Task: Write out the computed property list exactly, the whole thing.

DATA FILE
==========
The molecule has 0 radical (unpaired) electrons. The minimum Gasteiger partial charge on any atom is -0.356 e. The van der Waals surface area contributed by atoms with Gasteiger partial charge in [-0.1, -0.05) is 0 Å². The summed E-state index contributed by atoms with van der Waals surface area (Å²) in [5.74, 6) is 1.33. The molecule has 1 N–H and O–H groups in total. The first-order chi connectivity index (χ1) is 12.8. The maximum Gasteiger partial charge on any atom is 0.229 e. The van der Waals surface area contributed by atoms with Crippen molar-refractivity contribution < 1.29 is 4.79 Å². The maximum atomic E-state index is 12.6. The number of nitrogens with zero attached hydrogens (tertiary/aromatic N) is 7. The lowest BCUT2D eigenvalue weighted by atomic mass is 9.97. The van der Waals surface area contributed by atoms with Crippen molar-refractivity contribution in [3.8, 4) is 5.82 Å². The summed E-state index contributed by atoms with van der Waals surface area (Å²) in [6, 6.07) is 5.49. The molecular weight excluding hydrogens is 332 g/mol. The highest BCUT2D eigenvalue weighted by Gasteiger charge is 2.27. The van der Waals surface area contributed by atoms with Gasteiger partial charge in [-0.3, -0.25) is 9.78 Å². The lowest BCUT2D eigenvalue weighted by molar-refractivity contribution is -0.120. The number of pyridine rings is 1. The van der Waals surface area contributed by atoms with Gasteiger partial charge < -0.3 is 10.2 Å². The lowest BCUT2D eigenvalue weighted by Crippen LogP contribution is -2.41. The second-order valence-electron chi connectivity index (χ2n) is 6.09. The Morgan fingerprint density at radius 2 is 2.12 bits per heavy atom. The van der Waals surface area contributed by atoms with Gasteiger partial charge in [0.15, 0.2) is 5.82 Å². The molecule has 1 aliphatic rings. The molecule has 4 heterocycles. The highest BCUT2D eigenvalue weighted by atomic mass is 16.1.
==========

The molecule has 0 radical (unpaired) electrons. The minimum Gasteiger partial charge on any atom is -0.356 e. The van der Waals surface area contributed by atoms with Gasteiger partial charge in [-0.1, -0.05) is 0 Å². The summed E-state index contributed by atoms with van der Waals surface area (Å²) in [5.74, 6) is 1.33. The molecule has 1 N–H and O–H groups in total. The first-order chi connectivity index (χ1) is 12.8. The maximum Gasteiger partial charge on any atom is 0.229 e. The van der Waals surface area contributed by atoms with Crippen molar-refractivity contribution < 1.29 is 4.79 Å². The maximum atomic E-state index is 12.6. The number of nitrogens with zero attached hydrogens (tertiary/aromatic N) is 7. The lowest BCUT2D eigenvalue weighted by atomic mass is 9.97. The van der Waals surface area contributed by atoms with Crippen molar-refractivity contribution in [3.8, 4) is 5.82 Å². The summed E-state index contributed by atoms with van der Waals surface area (Å²) in [6, 6.07) is 5.49. The molecular weight excluding hydrogens is 332 g/mol. The highest BCUT2D eigenvalue weighted by Gasteiger charge is 2.27. The van der Waals surface area contributed by atoms with Gasteiger partial charge in [-0.3, -0.25) is 9.78 Å². The lowest BCUT2D eigenvalue weighted by molar-refractivity contribution is -0.120. The number of pyridine rings is 1. The van der Waals surface area contributed by atoms with Gasteiger partial charge < -0.3 is 10.2 Å². The lowest BCUT2D eigenvalue weighted by Crippen LogP contribution is -2.41. The second-order valence-electron chi connectivity index (χ2n) is 6.09. The Morgan fingerprint density at radius 2 is 2.12 bits per heavy atom. The van der Waals surface area contributed by atoms with Gasteiger partial charge in [0.15, 0.2) is 5.82 Å². The molecule has 1 aliphatic rings. The molecule has 4 heterocycles. The highest BCUT2D eigenvalue weighted by atomic mass is 16.1.